Recent marijuana use
      Marijuana use was ascertained from the survey question “During the past 30 days, on how many days did you use marijuana or hashish (weed, hash, pot)?” “Recent marijuana use” is classified as use on one or more of the past 30 days.
      N (%)Currently working
      Work status was assessed based on the survey question “How many hours per week are you currently working for pay, NOT counting chores around your home, yard work, or babysitting?” Response options included the following: (a) none, not currently working; (b) ≤10 h/wk; (c) 11–20 h/wk; (d) 21–30 h/wk; (e) 31–40 h/wk; (f) >40 h/wk. Students who gave any answer except “none” were considered to be working.
      Recent marijuana use
      Marijuana use was ascertained from the survey question “During the past 30 days, on how many days did you use marijuana or hashish (weed, hash, pot)?” “Recent marijuana use” is classified as use on one or more of the past 30 days.
      % (SE)% (SE)% (SE)% (SE)
      Total76,758 (100)21.6 (.3)17.4 (.3)78,124 (100)20.5 (.3)14.4 (.3)
      Grade
       8th28,757 (37)14.8 (.4)9.1 (.3)30,982 (40)11.8 (.4)6.0 (.3)
       10th26,410 (34)17.2 (.5)19.8 (.5)27,692 (35)16.0 (.5)15.8 (.4)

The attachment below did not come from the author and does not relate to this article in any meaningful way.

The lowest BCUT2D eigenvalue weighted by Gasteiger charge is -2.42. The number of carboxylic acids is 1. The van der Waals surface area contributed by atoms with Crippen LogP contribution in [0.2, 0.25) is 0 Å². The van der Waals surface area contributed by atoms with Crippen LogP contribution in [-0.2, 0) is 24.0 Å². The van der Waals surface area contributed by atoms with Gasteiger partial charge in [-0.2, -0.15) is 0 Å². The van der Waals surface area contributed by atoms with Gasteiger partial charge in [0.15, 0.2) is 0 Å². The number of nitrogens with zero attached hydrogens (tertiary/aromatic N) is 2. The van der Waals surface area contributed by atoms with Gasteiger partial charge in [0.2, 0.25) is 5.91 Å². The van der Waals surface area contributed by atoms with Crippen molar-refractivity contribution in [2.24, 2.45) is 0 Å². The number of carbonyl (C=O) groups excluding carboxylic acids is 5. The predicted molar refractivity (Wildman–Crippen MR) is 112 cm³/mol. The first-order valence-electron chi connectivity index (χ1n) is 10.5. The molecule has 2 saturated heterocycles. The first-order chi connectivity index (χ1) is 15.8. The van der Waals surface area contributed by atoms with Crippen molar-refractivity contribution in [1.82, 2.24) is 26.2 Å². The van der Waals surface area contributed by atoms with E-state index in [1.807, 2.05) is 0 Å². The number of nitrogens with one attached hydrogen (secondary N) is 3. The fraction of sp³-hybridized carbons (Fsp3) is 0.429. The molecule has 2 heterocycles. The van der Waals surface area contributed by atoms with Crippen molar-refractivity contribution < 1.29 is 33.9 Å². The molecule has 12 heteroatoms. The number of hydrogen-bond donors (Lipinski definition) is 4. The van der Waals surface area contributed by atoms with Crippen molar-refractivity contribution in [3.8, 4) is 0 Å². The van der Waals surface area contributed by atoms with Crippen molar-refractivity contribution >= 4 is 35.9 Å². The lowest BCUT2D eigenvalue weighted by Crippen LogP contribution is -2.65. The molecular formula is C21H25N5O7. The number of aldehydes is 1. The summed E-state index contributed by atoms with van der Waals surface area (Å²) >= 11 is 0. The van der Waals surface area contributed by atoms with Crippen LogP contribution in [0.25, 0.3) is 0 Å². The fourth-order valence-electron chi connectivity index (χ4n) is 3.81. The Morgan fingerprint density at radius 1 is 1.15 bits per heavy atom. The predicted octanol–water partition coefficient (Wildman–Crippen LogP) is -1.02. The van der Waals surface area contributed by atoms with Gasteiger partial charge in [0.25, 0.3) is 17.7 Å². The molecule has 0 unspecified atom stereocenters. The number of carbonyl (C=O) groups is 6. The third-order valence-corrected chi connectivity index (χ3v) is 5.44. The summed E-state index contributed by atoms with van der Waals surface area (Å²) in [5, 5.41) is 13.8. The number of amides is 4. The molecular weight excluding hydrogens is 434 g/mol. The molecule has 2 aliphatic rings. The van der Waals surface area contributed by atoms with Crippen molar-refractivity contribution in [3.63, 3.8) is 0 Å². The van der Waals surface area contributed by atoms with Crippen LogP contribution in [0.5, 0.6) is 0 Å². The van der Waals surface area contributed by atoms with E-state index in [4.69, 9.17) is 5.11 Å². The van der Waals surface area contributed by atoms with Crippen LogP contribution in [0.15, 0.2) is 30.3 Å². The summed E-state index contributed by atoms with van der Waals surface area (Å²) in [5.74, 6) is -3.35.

12th21,591 (28)35.5 (.6)25.5 (.6)19,450 (25)40.2 (.7)25.7 (.6)
      Sex
       Female39,718 (52)18.9 (.4)15.3 (.4)39,128 (50)18.5 (.4)14.7 (.4)
       Male36,885 (48)24.5 (.5)19.6 (.4)38,670 (50)22.6 (.4)14.1 (.4)
      Age (y)
       ≤12392 (1)16.9 (3.9)7.8 (2.7)495 (1)15.0 (3.3)9.3 (2.6)
       13–1547,212 (62)15.0 (.3)12.7 (.3)51,359 (66)12.8 (.3)9.7 (.3)
       16–1722,603 (30)30.6 (.6)24.3 (.6)21,174 (27)33.9 (.7)22.6 (.6)
       ≥186,424 (8)37.1 (1.2)27.8 (1.1)5,052 (6)41.7 (1.4)27.9 (1.2)
      Race/ethnicity
       White NH42,801 (56)22.2 (.4)17.3 (.4)39,521 (51)21.4 (.4)14.4 (.4)
       Black NH3,186 (4)23.2 (1.5)23.4 (1.5)3,310 (4)22.2 (1.5)17.0 (1.3)
       Hispanic/Latino/a12,064 (16)22.0 (.8)19.3 (.7)15,100 (20)21.7 (.7)17.0 (.6)
       Other17,981 (24)19.5 (.6)15.4 (.5)19,357 (25)17.4 (.6)12.0 (.5)
      Maternal education
       ≤12 y23,944 (33)23.3 (.5)22.1 (.5)22,518 (31)22.6 (.5)19.2 (.5)
       >12 y37,564 (52)22.2 (.4)15.6 (.4)38,503 (53)21.1 (.4)12.6 (.3)
       Missing data11,273 (15)15.9 (.7)13.0 (.6)11,557 (16)14.4 (.6)10.3 (.5)
      Living situation
       Live elsewhere6,711 (9)49.9 (1.7)31.5 (1.1)10,024 (13)37.0 (1.3)25.2 (.9)
       Parents/guardian70,047 (91)20.1 (.3)16.1 (.3)68,100 (87)19.1 (.3)12.9 (.3)
      Typical grades
       Mostly As28,869 (40)18.7 (.5)8.3 (.3)31,381 (43)17.6 (.4)7.7 (.3)
       Mostly Bs24,116 (33)23.1 (.5)17.5 (.5)23,739 (33)21.4 (.5)14.7 (.5)
       Mostly Cs13,572 (19)23.4 (.7)26.7 (.7)12,395 (17)23.8 (.8)23.6 (.7)
       Mostly Ds3,729 (5)25.0 (1.4)37.1 (1.5)3,176 (4)25.0 (1.5)29.2 (1.6)
       Mostly Fs2,290 (3)25.7 (1.8)40.7 (2.0)1,869 (3)28.9 (2.1)32.9 (2.1)
      Language at home
       Not English13,176 (18)25.5 (.8)17.4 (.6)15,682 (21)23.9 (.7)14.2 (.5)
       English59,547 (82)20.6 (.3)17.2 (.3)58,222 (79)19.6 (.3)14.2 (.3)
      Community
       Urban core57,319 (75)20.8 (.2)17.5 (.3)58,789 (75)19.6 (.3)14.1 (.3)